Wednesday, 14 June 2017

April & May in Books

This post covers everything I read during April and May. I ended May disappointed, having fallen behind in my Goodreads 2017 Reading Challenge. I'm now a month behind for the year. I have high hopes for June.

Here's what I read in April and May:







Books two and three of Frank Tayell's Surviving The Evacuation Series, Wasteland and Family, did not disappoint. I have a new favourite author, with Wasteland leading the race for my 2017 Read of the Year. If you're a fan of the post-apocalyptic and zombie genres, but want something a little different, give this series a go. You'll thank me for the recommendation. Check out my review of book one here.

The Hatching by Ezekiel was a strange read. I'm still not sure whether I really liked it or not. The premise - hideous spiders hatching and plaguing the world - was enough to hook me. Show me a disaster story and I'm in. The book itself read like a movie - if there isn't a movie in pre-production, I'd be surprised. What I didn't enjoy was the way every character was obsessed with sex or the lack of it. There weren't any gratuitous sex scenes, rather mini biographies of whom a character had slept with or wanted to sleep with interwoven into the plot. It just seemed unnecessary. Maybe it's just me?

The End of the World Running Club was a great read. It caught by surprise, because I'd wrongly assumed it was set in America. Not so. Starting in the north of England, the story headed roughly southwest. It wasn't at all what I'd expected, and I was a little disappointed the actual running part took so long to start. I was also baffled by the geography of the run towards the end. I won't say why I was baffled, because that would be a plot massive spoiler. Having said all of that, the ending was five-star for me. I did not see it coming. 

The Long Way To A Small, Angry Planet by Becky Chambers was a fun read. I didn't realise until after I'd finished it that this was a crowd-funded novel. I'm sure everyone who backed Chambers felt theirs was a wise investment when they finally held her book in their hands. If you loved Firefly and enjoy space opera, then this is a must-read. 

Despite being a Stephen King fan, I'd never felt the urge to read his The Dark Tower series. Why? It's a predominately fantasy-based series. Give me horror or science fiction any day. However, I finally decided to give it a go and really wished I hadn't. I'm sure to the right group of readers, the Towers series is the best thing King has ever written. In its genre, I'm confident it's outstanding. For me, it confirmed everything I dislike about the fantasy genre. After finishing book one, I know it would be pointless carry on. Sorry, Mr. King.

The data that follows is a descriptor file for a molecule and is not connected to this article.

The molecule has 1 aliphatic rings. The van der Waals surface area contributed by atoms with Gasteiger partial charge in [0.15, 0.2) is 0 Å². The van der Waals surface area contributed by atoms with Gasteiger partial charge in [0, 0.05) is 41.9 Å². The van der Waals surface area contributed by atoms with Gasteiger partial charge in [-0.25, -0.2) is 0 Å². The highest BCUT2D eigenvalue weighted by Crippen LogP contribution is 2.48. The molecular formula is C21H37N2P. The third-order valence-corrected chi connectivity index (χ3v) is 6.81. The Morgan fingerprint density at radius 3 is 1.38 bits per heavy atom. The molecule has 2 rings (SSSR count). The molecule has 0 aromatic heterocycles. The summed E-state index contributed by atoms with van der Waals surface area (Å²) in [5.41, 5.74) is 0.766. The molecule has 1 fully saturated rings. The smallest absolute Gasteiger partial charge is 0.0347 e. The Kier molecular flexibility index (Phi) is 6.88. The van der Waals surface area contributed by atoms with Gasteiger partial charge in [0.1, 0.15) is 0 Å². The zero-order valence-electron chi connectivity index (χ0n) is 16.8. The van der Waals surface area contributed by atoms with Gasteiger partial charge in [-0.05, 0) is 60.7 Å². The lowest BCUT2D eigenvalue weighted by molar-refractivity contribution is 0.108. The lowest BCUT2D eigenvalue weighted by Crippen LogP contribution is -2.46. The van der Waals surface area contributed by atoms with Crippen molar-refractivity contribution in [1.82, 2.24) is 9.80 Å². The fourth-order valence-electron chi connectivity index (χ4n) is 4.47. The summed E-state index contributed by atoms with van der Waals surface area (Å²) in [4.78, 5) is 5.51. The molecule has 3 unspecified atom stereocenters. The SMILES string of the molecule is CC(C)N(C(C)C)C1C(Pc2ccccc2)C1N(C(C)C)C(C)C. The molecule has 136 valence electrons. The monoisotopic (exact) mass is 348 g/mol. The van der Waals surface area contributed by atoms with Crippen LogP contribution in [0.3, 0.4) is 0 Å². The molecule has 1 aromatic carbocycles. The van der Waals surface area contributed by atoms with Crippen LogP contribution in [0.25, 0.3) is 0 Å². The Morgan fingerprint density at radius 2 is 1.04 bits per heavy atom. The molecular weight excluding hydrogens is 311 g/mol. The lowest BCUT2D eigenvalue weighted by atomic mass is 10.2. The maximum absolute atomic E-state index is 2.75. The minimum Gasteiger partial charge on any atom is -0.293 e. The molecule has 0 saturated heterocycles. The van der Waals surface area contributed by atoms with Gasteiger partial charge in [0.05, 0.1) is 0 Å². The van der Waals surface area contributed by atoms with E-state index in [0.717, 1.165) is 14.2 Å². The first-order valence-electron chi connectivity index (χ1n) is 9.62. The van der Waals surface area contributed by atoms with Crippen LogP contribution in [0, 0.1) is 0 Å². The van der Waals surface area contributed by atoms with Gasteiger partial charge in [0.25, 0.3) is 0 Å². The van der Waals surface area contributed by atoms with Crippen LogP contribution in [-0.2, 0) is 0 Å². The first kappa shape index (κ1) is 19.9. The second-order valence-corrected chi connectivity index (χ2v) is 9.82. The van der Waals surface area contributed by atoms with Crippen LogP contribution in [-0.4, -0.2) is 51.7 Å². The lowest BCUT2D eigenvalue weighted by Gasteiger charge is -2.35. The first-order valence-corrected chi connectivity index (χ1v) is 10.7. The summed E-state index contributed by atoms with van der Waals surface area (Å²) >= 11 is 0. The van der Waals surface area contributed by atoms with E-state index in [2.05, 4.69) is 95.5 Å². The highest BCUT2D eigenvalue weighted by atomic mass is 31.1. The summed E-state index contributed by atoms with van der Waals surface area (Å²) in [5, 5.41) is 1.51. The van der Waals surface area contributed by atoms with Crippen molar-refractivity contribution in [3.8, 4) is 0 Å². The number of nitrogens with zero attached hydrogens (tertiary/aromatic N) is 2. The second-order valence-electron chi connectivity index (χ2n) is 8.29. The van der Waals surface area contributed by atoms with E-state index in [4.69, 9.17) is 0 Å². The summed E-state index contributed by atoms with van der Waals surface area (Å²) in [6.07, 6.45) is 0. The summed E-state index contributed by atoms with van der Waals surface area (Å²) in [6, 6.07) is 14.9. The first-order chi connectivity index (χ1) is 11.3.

I ended May with 35% of my yearly target completed. What books did you read in April and May?

Wednesday, 7 June 2017

IWSG: Did You Ever Say "I Quit?"


Founded by Alex J. Cavanaugh, the IWSG's purpose is to share and encourage. A place where writers can express doubts and concerns without fear of appearing foolish or weak. Those who have been through the fire can offer assistance and guidance. It’s a safe haven for insecure writers of all kinds. 

The awesome co-hosts for June's post are JH Moncrieff, Madeline Mora-Summonte, Jen Chandler, Megan Morgan and Heather Gardner. Please drop by and thank them.

Now for this month's IWSG question:

Did you ever say "I quit?" If so, what happened to make you come back to writing?

I've come close on more than one occasion. There have been times, like now, where daily life leaves no time for writing. I seem to stumble from work to home to work again, promising myself I'll get back to my writing later. The problem is later never arrives. When I feel that overwhelmed by daily life, I ask myself whether writing will add another layer of stress I don't need? Wouldn't it be better to just shelve it?

I think you'll already know the answer to those questions - a resounding no. I couldn't quit writing any more than I could quit breathing. Even if I'm not putting words to paper, I'm constantly thinking up new stories and working out plot holes. Characters tap their feet, while muttering "Hello, it's me." They're living, breathing entities, who need their story to be told. 

It might take me a long time to start publishing again, but I'll never quit. What about you? Have you quit or come close to it? What pulled you back?